Scientists Warn of “Untold Human Suffering” Without Major Climate Action

And offer 6 ways to address the calamity.

Alberto Pezzali/Zuma

Forty years after scientists at the First World Climate Conference in Geneva, Switzerland called on world governments to curb global warming for the good of humanity, 11,000 scientists from 153 countries have declared that we have entered a climate emergency.

The world will endure “untold human suffering” if humans don’t dramatically reduce greenhouse gas emissions, argue Oregon State University’s William J. Ripple and Christopher Wolf—along with a coalition of scientists from around the world—in a paper published today in BioScience. The effects include frequent severe weather events such as hurricanes and wildfires, and the potential for portions of the earth to become uninhabitable if warming passes a “tipping point” and becomes irreversible.

“Climate change has arrived and is accelerating faster than many scientists expected,” says Ripple, who in 2017 published a warning to humanity about global environmental problems which was signed by more than 15,000 scientists from 184 countries. “Despite 40 years of major global negotiations, we have continued to conduct business as usual and have failed to address this crisis.”

Their paper identifies a series of climate change “vital signs”—such as carbon dioxide emissions, which rose in 2018 for the first time in four years—intended to “help people understand the magnitude of the problem that we’re facing,” according to Ripple, the lead author of the study.

Graphs measuring how climate change has impacted the earth’s “vital signs” between 1979 and 2019.

BioScience

The paper outlines six steps the world must take to address the calamity: switch from relying on fossil fuels to renewable energy; cut emissions of short-lived pollutants such as methane, much of which comes from the belches and farts of cattle, soot, which comes from burning fossil fuels, and hydrofluorocarbons, which mainly come from refrigerants; restore and protect natural ecosystems from coral reefs to forests to grasslands to help sequester carbon dioxide; eat fewer animal products; convert to a carbon-free economy; and stabilize the population.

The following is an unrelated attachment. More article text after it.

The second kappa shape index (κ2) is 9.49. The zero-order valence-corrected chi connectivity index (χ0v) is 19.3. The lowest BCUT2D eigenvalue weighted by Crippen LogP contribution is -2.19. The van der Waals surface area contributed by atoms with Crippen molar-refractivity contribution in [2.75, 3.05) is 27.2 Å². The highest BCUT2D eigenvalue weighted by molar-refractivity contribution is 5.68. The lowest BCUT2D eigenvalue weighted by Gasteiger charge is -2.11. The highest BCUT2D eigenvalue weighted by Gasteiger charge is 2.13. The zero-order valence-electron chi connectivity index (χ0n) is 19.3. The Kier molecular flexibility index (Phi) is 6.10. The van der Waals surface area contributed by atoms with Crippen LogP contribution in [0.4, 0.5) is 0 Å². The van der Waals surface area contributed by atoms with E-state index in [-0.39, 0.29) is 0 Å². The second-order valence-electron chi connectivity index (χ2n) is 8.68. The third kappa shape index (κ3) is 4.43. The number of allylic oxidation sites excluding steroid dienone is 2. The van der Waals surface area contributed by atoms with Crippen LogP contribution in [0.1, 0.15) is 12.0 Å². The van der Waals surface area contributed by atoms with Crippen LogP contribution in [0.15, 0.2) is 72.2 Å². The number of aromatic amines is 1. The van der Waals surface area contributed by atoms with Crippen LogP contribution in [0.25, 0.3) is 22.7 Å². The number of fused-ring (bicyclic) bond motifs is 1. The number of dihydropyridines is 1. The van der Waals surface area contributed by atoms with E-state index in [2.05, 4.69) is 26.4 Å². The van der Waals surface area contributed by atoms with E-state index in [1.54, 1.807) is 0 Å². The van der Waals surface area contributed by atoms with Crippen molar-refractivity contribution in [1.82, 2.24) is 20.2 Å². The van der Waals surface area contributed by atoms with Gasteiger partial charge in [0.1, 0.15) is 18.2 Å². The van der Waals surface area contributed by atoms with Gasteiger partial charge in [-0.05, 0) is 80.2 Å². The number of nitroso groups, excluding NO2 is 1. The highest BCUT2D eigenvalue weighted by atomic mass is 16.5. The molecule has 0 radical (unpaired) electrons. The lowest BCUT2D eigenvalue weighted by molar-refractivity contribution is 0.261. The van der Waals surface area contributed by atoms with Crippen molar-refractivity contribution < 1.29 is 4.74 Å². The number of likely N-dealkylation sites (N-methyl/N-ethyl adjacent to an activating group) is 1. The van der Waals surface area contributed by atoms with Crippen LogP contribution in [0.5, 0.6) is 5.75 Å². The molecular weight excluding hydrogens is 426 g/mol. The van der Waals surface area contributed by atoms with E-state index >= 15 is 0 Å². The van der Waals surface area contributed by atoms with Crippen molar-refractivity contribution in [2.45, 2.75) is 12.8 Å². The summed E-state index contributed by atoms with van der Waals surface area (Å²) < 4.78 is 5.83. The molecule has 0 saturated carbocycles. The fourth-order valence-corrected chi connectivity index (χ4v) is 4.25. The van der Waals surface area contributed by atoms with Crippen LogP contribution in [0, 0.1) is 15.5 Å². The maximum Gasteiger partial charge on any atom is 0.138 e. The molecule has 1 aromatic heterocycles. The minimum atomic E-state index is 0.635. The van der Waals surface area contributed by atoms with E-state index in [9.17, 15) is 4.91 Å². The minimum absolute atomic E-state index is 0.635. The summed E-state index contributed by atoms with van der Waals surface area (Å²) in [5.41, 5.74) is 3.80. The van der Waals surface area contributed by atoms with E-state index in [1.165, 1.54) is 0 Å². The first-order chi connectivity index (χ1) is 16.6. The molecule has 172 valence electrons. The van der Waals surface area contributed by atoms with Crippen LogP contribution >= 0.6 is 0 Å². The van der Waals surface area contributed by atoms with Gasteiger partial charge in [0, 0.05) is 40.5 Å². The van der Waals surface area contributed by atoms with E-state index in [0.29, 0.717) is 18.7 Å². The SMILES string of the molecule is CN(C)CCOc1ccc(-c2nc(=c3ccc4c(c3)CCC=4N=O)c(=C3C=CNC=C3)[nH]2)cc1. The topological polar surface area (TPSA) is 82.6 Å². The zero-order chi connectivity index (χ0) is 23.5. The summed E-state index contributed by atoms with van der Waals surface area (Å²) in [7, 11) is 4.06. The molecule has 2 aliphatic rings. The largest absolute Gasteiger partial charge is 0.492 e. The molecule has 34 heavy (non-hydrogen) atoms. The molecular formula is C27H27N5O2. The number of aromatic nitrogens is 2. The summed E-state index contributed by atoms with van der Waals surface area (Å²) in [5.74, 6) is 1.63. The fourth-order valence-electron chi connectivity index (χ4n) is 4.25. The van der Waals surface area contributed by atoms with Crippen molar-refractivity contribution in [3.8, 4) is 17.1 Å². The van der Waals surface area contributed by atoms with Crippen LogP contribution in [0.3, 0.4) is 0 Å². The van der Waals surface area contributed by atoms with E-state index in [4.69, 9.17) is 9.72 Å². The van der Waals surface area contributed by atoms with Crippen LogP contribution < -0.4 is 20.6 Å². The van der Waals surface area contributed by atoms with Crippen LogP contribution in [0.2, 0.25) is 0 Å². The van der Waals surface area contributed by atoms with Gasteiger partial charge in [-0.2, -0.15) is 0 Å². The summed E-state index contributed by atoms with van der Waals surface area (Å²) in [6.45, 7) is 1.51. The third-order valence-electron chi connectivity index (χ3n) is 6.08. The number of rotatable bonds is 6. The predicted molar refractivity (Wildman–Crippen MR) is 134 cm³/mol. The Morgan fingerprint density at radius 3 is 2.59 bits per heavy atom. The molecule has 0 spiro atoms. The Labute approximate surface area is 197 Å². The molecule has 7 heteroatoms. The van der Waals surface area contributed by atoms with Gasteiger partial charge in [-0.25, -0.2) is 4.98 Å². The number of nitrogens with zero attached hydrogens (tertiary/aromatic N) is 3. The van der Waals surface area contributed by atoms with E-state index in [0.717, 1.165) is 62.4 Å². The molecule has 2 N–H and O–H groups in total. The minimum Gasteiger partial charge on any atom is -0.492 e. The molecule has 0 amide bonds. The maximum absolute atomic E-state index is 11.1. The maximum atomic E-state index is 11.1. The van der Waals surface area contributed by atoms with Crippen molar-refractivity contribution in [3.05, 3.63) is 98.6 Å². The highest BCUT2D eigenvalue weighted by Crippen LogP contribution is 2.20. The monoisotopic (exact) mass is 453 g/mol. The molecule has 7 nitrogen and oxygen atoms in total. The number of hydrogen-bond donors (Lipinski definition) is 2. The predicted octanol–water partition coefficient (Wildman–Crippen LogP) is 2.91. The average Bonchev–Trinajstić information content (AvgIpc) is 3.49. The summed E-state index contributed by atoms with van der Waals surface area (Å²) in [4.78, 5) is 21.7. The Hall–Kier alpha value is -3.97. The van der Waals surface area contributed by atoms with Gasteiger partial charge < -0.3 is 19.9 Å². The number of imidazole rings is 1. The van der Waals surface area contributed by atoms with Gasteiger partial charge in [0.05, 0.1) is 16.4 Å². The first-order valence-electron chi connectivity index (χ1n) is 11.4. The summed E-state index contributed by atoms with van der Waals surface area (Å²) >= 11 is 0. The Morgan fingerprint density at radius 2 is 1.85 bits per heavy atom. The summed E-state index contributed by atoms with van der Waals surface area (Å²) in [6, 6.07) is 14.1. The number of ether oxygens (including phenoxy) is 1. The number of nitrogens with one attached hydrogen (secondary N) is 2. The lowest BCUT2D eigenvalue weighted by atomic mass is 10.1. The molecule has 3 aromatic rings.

Global carbon emissions continue to rise dramatically despite a global consensus that climate change should be treated as an emergency. Amid devastating wildfires, melting glaciers, and rising seas, the paper is yet another warning of the calamitous consequences unchecked climate change will produce.

“Mitigating and adapting to climate change while honoring the diversity of humans entails major transformations in the ways our global society functions and interacts with natural ecosystems,” the authors write. “The good news is that such transformative change, with social and economic justice for all, promises far greater human well-being than does business as usual. We believe that the prospects will be greatest if decision-makers and all of humanity promptly respond to this warning and declaration of a climate emergency and act to sustain life on planet Earth, our only home.”

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